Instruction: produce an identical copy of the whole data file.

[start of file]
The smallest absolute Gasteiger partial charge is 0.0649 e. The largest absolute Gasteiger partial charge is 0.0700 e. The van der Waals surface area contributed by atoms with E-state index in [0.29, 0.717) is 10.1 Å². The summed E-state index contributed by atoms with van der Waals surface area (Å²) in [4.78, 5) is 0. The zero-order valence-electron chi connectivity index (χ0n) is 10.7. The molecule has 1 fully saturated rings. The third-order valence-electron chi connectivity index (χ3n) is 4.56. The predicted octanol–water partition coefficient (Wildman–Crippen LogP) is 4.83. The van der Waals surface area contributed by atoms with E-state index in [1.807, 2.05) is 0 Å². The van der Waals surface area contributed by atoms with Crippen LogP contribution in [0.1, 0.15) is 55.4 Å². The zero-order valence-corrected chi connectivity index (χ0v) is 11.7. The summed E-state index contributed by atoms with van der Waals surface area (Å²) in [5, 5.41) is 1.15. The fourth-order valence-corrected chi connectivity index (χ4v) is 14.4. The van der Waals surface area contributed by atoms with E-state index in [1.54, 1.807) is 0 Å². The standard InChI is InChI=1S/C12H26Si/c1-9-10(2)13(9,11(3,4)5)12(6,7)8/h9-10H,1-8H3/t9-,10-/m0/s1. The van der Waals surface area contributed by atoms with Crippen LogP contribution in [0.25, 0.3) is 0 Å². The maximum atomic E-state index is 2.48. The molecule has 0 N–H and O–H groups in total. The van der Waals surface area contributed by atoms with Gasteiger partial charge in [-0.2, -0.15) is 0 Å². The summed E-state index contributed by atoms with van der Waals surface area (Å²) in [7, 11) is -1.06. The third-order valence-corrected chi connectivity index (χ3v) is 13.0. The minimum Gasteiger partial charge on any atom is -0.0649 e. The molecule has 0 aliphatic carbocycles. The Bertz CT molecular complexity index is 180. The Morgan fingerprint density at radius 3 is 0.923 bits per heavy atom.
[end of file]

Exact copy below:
The smallest absolute Gasteiger partial charge is 0.0649 e. The largest absolute Gasteiger partial charge is 0.0700 e. The van der Waals surface area contributed by atoms with E-state index in [0.29, 0.717) is 10.1 Å². The summed E-state index contributed by atoms with van der Waals surface area (Å²) in [4.78, 5) is 0. The zero-order valence-electron chi connectivity index (χ0n) is 10.7. The molecule has 1 fully saturated rings. The third-order valence-electron chi connectivity index (χ3n) is 4.56. The predicted octanol–water partition coefficient (Wildman–Crippen LogP) is 4.83. The van der Waals surface area contributed by atoms with E-state index in [1.807, 2.05) is 0 Å². The van der Waals surface area contributed by atoms with Crippen LogP contribution in [0.1, 0.15) is 55.4 Å². The zero-order valence-corrected chi connectivity index (χ0v) is 11.7. The summed E-state index contributed by atoms with van der Waals surface area (Å²) in [5, 5.41) is 1.15. The fourth-order valence-corrected chi connectivity index (χ4v) is 14.4. The van der Waals surface area contributed by atoms with E-state index in [1.54, 1.807) is 0 Å². The standard InChI is InChI=1S/C12H26Si/c1-9-10(2)13(9,11(3,4)5)12(6,7)8/h9-10H,1-8H3/t9-,10-/m0/s1. The van der Waals surface area contributed by atoms with Crippen LogP contribution in [0.25, 0.3) is 0 Å². The maximum atomic E-state index is 2.48. The molecule has 0 N–H and O–H groups in total. The van der Waals surface area contributed by atoms with Gasteiger partial charge in [-0.2, -0.15) is 0 Å². The summed E-state index contributed by atoms with van der Waals surface area (Å²) in [7, 11) is -1.06. The third-order valence-corrected chi connectivity index (χ3v) is 13.0. The minimum Gasteiger partial charge on any atom is -0.0649 e. The molecule has 0 aliphatic carbocycles. The Bertz CT molecular complexity index is 180. The Morgan fingerprint density at radius 3 is 0.923 bits per heavy atom.